• Planting in a ratio of one dark to two light gives a good contrast.
  • Hardiness is on a scale of H1 to H7 (less to more) but the degree of hardiness of a particular plant will also depend on its age, moisture, size of pot/in the ground,wind, location in the garden, etc

In case any of you didn’t get a name or missed the meeting, below is a list of most of the plants Paul mentioned:

  • Sambucus nigra ‘Black Lace’ – prune after flowering to keep size manageable
  • Polemonium ‘Heaven Scent’ – trim whole plant after flowering to encourage repeat flowers
  • Physocarpus – good for clay soils and can be pruned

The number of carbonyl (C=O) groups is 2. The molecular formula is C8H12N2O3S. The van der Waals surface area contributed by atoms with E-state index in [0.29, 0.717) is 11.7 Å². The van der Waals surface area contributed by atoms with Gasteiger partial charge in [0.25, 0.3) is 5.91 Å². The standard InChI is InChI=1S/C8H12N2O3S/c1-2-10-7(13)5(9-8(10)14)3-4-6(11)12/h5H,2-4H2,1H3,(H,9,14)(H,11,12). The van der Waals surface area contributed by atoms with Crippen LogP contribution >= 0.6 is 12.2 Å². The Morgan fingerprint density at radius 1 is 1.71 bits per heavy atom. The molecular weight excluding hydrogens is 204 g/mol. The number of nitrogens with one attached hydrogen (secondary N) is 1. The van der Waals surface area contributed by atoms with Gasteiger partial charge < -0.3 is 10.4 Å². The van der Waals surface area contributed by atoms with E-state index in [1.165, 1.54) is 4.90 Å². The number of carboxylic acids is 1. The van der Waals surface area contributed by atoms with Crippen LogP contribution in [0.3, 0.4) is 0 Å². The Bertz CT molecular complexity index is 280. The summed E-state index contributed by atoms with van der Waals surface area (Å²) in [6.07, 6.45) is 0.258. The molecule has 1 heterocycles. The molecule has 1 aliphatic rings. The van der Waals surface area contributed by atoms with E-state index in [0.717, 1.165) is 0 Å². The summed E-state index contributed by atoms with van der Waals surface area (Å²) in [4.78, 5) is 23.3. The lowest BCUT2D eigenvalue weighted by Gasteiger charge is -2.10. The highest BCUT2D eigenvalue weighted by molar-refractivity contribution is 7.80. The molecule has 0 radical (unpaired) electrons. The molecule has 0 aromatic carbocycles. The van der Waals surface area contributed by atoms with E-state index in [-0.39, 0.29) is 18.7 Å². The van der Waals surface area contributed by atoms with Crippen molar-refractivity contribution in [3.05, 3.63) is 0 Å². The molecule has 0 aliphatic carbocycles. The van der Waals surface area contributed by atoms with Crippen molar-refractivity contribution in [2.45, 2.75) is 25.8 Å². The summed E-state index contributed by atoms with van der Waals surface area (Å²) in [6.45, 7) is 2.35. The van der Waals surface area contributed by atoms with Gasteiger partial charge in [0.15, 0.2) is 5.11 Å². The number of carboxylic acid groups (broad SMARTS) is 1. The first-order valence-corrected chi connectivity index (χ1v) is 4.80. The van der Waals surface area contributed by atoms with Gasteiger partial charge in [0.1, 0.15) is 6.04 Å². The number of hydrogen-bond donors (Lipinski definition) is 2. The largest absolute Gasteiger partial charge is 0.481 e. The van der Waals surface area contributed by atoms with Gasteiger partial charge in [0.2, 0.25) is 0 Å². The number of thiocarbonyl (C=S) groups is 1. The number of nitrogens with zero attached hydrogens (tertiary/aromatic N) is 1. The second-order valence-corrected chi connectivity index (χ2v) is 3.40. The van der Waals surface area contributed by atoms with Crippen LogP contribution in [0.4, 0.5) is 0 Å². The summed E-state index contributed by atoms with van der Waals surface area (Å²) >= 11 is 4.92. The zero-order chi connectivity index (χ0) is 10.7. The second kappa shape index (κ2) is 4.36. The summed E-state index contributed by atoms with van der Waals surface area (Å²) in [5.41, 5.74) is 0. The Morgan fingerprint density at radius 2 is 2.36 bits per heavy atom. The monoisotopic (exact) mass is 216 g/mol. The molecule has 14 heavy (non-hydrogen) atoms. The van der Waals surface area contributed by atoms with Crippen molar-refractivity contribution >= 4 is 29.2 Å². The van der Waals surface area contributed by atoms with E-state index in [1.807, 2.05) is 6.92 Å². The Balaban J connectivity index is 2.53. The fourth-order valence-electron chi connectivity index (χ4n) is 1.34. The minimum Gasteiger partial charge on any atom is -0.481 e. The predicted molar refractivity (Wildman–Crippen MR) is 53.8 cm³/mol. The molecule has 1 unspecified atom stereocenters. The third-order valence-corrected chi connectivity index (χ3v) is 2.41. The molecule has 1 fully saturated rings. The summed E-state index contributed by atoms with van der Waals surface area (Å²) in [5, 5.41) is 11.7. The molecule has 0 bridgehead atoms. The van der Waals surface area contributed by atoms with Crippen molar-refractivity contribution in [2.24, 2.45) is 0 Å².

• Actea ‘Black Negligee’ – good for moist soils
  • Rogersia ‘Bronze Peacock’ – also good for moist soils
  • Black Catkin Willow
  • Black stemmed Dogwood
  • Prostanthera rotundifolia (Australian Mint Bush) – hardiness H2
  • Sedum rupestre ‘Angelina’ – bullet proof and copes with poor soil
  • Hollies – 1 male needed to 20 females to produce berries. Examples included ‘Sliver Hedgehog’ and the Chestnut Leaf Holly.
  • Spirea vanhouttei ‘Gold Fountain’ – good in pots; in sun foliage is gold, in shade, lime green
  • Epimedium frohnleiten –good for shade and ground cover
  • Hakonechloa
  • Sorbaria – this plant suckers so plant in a large pot buried in the ground. Lovely early foliage, flowers, and autumn colour.
  • Eupatorium ‘Mask’ – great for butterflies. Needs sun or part shade and a moist soil.
  • Gillenia trifoliata – white flowers in June and very good autumn colour.
  • Buffalo Currant – yellow flowers, smells of cloves and great for bees. Plant in sun.
  • Acers – the more dissected the leaves, the less wind tolerant